Homeowners The Next Generation: Unravelling the myths behind Generation Rent
As social and political hot potatoes go, the issue of housing and home ownership is a scorcher. Mortgage professionals are caught in the centre of the maelstrom as interested parties to the debate.
Key to the discussion is the future of home ownership itself. Last year the Office of National Statistics confirmed that home ownership had fallen for the first time in one hundred years, from a peak of 69% in 2001 to 64% in 2011.
In recent years, buy-to-let mortgages have been in the firing line, with critics attributing this decrease directly to the rise of the private landlord, helped out by this type of product. The argument is that house prices have been significantly driven up by competition from private landlords, purchasing properties with buy-to-let mortgages. In fact, figures issued by the Department for Communities in 2010 showed that 44% of landlords acquired their properties without any sort of mortgage at all.
It is apparent that multiple factors have contributed to the situation we now find ourselves in.
The desire to own one’s own home is entirely understandable, especially in light of the Halifax’s research that showed owning a house is now £108 a month cheaper on average than renting, including costs to repair and insure the property. However, in 2009 it was £37 cheaper a month to rent, so it is clear that this ratio is by no means stable.
This raises the issue that fellow buy-to-let commentators have broached previously; is buying the right choice for everyone? The answer is, obviously, no. We must not forget that we are still in a prolonged period of historically low interest rates, which undoubtedly skew these figures significantly. There is an extra level of uncertainty for home buyers as opposed to renters who potentially face increases in their monthly bills once these rates start to rise. Many will choose not to expose themselves to this sort of insecurity.
So, perhaps instead of focusing on increasing home ownership, we should have a broader emphasis on ensuring an adequate supply of good quality housing is accessible to our children when they finally leave the nest.
The obvious first step is to increase house-building but this is beyond the remit of lenders, brokers and servicers to directly influence; beyond lobbying for the cause whenever possible. However, what we can do, as we have done for many years, is to ensure that within the constraints placed upon us, people can rely on us to provide suitable mortgage products, tailored to their needs. This includes the availability of excellent buy-to-let products.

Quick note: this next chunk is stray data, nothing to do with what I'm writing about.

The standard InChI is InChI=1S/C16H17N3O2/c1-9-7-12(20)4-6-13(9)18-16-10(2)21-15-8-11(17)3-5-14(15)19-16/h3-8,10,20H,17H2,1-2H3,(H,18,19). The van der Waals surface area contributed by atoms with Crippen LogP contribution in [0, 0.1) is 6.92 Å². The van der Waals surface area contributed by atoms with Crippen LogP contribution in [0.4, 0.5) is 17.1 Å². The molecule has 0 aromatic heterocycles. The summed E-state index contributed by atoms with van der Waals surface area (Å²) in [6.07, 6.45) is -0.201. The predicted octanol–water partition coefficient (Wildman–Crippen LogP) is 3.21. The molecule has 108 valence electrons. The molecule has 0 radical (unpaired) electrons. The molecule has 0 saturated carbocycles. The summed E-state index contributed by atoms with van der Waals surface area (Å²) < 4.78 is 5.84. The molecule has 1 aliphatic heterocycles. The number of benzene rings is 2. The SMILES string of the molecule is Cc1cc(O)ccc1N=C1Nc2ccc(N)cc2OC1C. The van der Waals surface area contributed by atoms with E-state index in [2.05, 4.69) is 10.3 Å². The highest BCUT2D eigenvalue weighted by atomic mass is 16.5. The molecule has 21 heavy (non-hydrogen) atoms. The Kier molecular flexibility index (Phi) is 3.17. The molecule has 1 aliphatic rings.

It is private landlords who are helping to ensure the increased availability of rental accommodation, without which many would be left with no other option than to remain in the family home. Buy-to-let mortgagees help fill the gap left by declining social housing provision and, in an environment of high-priced housing, provide a valuable stop-gap for those saving for a deposit for their first home. This is more important than ever in our post mortgage market review universe, where affordability checks are stringent.
Rather than shying away from buy-to-let products, as an industry we should strive for even higher standards in our underwriting and in the services we provide. There are many areas where potential landlords could benefit from the expertise of their finance providers, whether on a fee basis or not, and it may be valuable to identify where such potential lies.
Nor should we forget that many of those same private landlords will also have children themselves. By investing soundly they are ensuring that they will have the option of helping their offspring buy their own property when the time comes. Too often private landlords are discussed as if they are a different breed but most people will have at least one friend or family member who has invested in this way.
In the meantime, those wishing to own are likely to see a more favourable situation emerge for them in the future. The Office of National Statistics has announced that unemployment has fallen to 6% and, even more significantly, in September wages grew faster than inflation for the first time in five years. If this trend continues it will begin to narrow the ratio between house prices and income. In addition, house price increases are now showing some signs of slowing down, which will assist in this process.
Government schemes such as Help to Buy are ensuring that the amount of monthly approvals for first time buyers remains at pleasingly high levels. Research by MoneySuperMarket.com placed the average age of these purchasers at 36. It may be necessary to change the way in which we think about such matters, so that a period of renting before buying a house is seen as a natural progression, rather than as an unwanted delay. Maybe then we will realise that it’s not Generation Rent, it’s Generation Rent For Now.